Iron and Wine, Shepherd's Bush Empire, London

Far from a vintage show as the Iron man pumps up the volume
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The Independent Culture

For Sam Beam, the 37-year-old who goes by Iron & Wine, this west London show is the loud of his loud'n'quiet two UK shows.

We're a long way from Pixies territory noise-wise, but this is the counterpoint to the previous night's performance at the Hackney Empire, when Beam showcased the quieter sound with which he made his name(s).

Beam plays a couple of the same tracks – including "Woman King" – over the two nights, but this time he's accompanied by a full band. These session players include two backing singers [including fellow Sub Pop artist Rosie Thomas and Beam's sister Sarah Simpson], a percussionist and, most noticeably a horn section, which roots and toots through most of the night.

Iron & Wine's initial breakthrough in 2004 came with Our Endless Numbered Days, a wandering acoustic stroll that combined airy acoustic lightness with Sub Pop cool. An appearance on the mega-selling soundtrack to Zach Braff's Garden State helped too. It was enough to light a smouldering fire under Beam's career that saw this year's Kiss Each Other Clean, his fourth LP, chart in the US at a staggering number two on the Billboard charts. Albeit in a generally low-selling week.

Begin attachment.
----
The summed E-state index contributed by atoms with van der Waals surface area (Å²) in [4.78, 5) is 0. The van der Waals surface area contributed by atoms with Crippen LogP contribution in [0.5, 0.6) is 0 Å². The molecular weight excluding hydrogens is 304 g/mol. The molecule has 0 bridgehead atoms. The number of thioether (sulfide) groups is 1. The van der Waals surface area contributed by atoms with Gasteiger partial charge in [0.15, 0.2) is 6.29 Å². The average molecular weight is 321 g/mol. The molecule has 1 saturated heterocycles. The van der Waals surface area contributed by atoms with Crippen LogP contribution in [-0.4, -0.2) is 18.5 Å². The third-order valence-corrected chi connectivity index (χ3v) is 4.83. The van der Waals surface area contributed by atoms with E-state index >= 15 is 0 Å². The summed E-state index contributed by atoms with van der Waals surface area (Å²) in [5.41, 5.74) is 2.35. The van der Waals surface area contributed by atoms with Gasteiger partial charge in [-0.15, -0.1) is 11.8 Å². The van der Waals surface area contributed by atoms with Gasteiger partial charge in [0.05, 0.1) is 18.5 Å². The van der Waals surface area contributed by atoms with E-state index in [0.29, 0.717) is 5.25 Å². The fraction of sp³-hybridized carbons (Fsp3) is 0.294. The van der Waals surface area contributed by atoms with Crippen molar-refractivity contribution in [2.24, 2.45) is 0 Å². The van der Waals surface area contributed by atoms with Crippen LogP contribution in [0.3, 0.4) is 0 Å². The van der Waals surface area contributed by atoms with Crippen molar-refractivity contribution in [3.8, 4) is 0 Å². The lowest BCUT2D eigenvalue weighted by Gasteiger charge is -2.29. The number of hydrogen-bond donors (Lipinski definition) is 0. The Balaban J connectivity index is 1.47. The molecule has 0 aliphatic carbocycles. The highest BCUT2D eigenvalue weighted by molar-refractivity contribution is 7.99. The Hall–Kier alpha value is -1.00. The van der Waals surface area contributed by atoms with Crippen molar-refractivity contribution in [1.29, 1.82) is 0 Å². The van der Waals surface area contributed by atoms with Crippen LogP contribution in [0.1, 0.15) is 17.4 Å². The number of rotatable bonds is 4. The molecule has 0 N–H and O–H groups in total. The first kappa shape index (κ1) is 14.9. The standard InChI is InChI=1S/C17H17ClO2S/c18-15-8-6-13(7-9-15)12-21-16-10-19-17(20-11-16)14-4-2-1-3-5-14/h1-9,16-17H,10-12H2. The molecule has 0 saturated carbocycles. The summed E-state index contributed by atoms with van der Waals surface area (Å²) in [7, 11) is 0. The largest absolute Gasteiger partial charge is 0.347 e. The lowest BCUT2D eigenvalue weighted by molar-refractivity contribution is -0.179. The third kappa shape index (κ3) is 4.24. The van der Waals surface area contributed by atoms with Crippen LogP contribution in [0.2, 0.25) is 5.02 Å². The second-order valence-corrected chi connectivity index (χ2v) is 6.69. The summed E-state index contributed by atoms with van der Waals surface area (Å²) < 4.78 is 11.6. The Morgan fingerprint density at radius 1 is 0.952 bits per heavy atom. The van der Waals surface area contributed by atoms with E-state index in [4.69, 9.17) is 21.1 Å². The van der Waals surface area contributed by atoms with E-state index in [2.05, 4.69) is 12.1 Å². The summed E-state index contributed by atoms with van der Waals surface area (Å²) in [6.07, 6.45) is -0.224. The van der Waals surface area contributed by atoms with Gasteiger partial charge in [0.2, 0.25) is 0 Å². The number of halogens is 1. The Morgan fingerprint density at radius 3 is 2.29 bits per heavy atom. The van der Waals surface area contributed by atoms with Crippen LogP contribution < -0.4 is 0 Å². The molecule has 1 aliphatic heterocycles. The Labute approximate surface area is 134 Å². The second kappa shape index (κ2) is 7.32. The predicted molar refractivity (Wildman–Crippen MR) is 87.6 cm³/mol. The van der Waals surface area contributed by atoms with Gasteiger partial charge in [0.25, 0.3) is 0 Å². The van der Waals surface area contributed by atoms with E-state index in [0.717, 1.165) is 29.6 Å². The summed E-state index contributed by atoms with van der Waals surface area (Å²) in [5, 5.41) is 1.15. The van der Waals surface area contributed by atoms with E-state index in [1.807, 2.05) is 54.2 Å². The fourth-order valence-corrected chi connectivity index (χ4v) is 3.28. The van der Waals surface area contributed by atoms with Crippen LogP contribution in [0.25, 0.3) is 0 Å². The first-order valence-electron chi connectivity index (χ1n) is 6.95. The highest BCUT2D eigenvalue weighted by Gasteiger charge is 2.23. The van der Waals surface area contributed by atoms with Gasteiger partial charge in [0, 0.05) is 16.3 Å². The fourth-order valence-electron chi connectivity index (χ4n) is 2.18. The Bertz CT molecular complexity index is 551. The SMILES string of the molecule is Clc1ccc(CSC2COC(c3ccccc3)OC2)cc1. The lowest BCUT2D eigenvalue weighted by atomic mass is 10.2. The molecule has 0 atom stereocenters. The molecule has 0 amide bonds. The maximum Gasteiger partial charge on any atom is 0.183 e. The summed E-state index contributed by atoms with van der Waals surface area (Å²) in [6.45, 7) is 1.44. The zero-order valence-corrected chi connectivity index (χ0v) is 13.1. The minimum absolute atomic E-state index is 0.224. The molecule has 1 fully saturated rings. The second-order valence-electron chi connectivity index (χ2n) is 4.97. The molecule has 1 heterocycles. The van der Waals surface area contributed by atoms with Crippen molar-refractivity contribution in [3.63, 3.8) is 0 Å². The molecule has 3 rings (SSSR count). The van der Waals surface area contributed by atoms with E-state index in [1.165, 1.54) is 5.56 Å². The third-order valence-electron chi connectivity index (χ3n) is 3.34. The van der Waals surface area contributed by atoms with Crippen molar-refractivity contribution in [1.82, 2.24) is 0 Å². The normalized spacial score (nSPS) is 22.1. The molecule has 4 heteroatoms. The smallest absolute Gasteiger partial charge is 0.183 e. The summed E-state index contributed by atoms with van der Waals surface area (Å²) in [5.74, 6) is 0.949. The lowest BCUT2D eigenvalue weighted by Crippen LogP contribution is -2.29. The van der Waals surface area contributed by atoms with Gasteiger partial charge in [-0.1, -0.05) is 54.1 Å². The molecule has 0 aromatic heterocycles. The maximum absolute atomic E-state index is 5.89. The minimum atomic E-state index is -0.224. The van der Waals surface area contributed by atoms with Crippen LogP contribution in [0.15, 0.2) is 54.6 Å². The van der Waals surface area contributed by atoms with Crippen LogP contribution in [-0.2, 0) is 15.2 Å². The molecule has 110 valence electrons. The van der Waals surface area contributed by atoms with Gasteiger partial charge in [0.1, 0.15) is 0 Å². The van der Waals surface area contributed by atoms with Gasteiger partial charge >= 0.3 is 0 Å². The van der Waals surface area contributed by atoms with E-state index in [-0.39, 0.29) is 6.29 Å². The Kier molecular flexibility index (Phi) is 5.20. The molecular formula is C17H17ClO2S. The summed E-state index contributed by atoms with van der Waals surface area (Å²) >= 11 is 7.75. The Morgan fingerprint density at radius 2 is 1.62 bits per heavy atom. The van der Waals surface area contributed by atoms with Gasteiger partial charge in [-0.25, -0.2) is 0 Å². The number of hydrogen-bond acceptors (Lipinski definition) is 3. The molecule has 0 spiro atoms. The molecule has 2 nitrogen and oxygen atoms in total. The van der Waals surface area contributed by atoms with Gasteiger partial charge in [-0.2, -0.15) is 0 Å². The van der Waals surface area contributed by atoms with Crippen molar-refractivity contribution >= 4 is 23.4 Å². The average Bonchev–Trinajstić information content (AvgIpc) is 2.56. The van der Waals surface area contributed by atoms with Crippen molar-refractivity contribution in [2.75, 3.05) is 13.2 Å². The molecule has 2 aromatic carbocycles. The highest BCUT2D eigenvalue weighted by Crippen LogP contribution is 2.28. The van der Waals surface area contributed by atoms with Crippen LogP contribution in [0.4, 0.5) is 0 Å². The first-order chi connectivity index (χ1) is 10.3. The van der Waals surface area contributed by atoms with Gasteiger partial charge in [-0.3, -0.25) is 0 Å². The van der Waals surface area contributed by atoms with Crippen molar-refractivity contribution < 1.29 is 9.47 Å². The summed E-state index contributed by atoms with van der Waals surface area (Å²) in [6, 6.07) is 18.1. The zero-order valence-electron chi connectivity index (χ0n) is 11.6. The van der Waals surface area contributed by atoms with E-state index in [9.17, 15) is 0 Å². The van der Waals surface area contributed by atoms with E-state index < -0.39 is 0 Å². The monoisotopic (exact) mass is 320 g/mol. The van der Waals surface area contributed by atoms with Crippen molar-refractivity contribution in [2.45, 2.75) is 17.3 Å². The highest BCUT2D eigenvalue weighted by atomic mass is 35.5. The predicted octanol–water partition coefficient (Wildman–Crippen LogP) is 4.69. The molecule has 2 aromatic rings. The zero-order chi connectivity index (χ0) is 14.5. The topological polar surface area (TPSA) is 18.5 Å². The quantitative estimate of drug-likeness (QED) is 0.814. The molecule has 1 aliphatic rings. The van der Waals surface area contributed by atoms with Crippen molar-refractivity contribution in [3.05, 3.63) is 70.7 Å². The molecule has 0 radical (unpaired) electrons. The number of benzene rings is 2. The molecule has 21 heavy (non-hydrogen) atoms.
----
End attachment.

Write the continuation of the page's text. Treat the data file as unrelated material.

The New York Times called Kiss Each Other Clean a "boisterous bar crawl", but it's not quite that. Even if it is a long stretch from the folk simplicity long associated with him. But with the help of the other band members, Beam is in bar-jam territory tonight, adding layers of noise to tracks from across his career. And it's fine to a point, but the overbearing session-rock sound strips the songs of the nuance that soaks through his work. One of the pleasant exceptions is an older track, "The Sea Rhythm", which is artfully reconstructed using looped on-stage recordings of various song elements.

The overall effect then, is somewhat lacklustre, with some of the crowd looking openly bored. Or, to be generous, just drowsy (if that's any better?). Beam still receives a boisterous send-off before returning for a jazzed-up encore version of Endless Numbered Days' "On Your Wings".

Beam is a compelling singer who, even while going slowly, can translate his artistic urgency on record. But live, in this context, this cup of Wine runneth under.